I don’t remember why I had stayed after my 1 a.m. quitting time as night city editor of the Philadelphia Daily News early on the morning of December 9 some 25 years ago this week, but I do remember that I was talking to the overnight editor when a message crackled over one of the police radio scanners:
“Officer down at 13th and Arch. Send back-up and assistance.”
Police Office Daniel Faulkner had stopped a car driven by one William Cook. According to the police and prosecution version of what happened next, Cook assaulted Faulkner, who then tried to subdue Cook. At this point, Mumia Abu-Jamal, Cook’s brother, jumped from a nearby taxi that he was driving and shot Faulkner in the back. Faulkner returned fire, seriously wounding Abu-Jamal, who shot the officer four more times at close range as he staggered toward him. Abu-Jamal was quickly arrested and transported to a nearby hospital. During the brief trip, he stated that “I shot the motherfucker, and I hope he dies.”
I knew Abu-Jamal, born Wesley Cook. He was a part-timer for several African-American publications who drove a cab to make ends meet. He wanted so badly wanted to work for the Daily News that whenever he had an opportunity he would stop by the newsroom to schmooze. I thought that Abu-Jamal was a nice enough guy, but was a little too green and a little too willing to inject his politics into what he wrote.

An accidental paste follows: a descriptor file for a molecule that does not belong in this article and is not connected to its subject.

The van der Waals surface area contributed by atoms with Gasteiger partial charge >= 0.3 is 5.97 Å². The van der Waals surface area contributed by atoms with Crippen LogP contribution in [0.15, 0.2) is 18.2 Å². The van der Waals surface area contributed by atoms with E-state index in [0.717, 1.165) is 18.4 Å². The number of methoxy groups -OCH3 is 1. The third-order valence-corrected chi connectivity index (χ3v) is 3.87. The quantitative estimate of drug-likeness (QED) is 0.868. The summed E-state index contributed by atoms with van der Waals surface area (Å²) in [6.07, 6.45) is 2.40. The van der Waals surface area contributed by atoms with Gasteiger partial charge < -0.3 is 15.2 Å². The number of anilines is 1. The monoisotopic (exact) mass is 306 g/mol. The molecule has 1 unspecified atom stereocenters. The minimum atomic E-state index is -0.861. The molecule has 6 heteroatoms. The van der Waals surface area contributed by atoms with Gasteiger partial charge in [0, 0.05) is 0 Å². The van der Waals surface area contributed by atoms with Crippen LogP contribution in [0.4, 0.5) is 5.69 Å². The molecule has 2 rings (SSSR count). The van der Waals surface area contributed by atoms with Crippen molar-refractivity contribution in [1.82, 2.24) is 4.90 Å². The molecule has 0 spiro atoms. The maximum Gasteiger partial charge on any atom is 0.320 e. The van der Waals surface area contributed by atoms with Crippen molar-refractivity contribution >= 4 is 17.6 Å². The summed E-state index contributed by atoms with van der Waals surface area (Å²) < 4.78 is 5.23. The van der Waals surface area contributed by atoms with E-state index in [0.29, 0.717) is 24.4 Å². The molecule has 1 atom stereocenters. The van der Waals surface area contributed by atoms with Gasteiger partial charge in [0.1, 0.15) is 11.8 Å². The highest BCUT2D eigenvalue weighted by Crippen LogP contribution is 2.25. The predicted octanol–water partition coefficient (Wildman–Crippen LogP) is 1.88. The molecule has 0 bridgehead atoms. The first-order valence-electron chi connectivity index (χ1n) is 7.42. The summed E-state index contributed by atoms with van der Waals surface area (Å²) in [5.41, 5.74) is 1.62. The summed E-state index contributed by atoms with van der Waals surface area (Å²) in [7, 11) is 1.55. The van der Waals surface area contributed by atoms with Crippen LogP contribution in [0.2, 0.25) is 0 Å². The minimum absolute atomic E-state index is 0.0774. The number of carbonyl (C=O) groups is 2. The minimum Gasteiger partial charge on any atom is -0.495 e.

There never was any doubt in my mind that Abu-Jamal, seeing his brother scuffle with Faulkner, had shot the officer in the heat of the moment. A jury agreed and he was convicted and sentenced to death in 1982. In 2001, the death sentence but not the conviction was overturned. Both sides are appealing.
In the 25 years since the murder, Abu-Jamal has become a jailhouse pundit and international cause cÃ©lÃ¨bre, a darling of Amnesty International and lightning-rod for opponents and proponents of the death penalty. He enjoys little support in Philadelphia, but the further one gets from there the more people consider him to be the victim of political prosecution.
As surely as the seasons come and go, Abu-Jamal cycles in and out of the headlines. With the Philadelphia mayor’s race heating up, he’s back in the news because a state legislator who wants to be the next mayor has proposed that he be given a new trial.
Beyond political posturing and basking in the glow of international awards, among them being made an honorary citizen of Paris (sacrÃ©-freaking-bleu!), Abu-Jamal has been unable to make a strong case for his own innocence. He has refused to testify on his own behalf and failed to produce his brother to testify.
Nevertheless, Abu-Jamal’s never-ending case highlights a lot that is wrong and damned little that is right with the criminal justice system.
* The judge at the original trial showed a clear bias for the prosecution.
* Abu-Jamal fired his first lawyer and represented himself. He put on a political defense (“they went after me because I’m a black man”) and did such a lousy job that the judge ordered the lawyer back into the courtroom.
* While the physical evidence against Abu-Jamal is powerful, the ballistics tests were botched.
Was Mumia Abu-Jamal a victim of a political prosecution?
Was he guilty but framed?
In all likelihood.
Is he deserving of all the attention?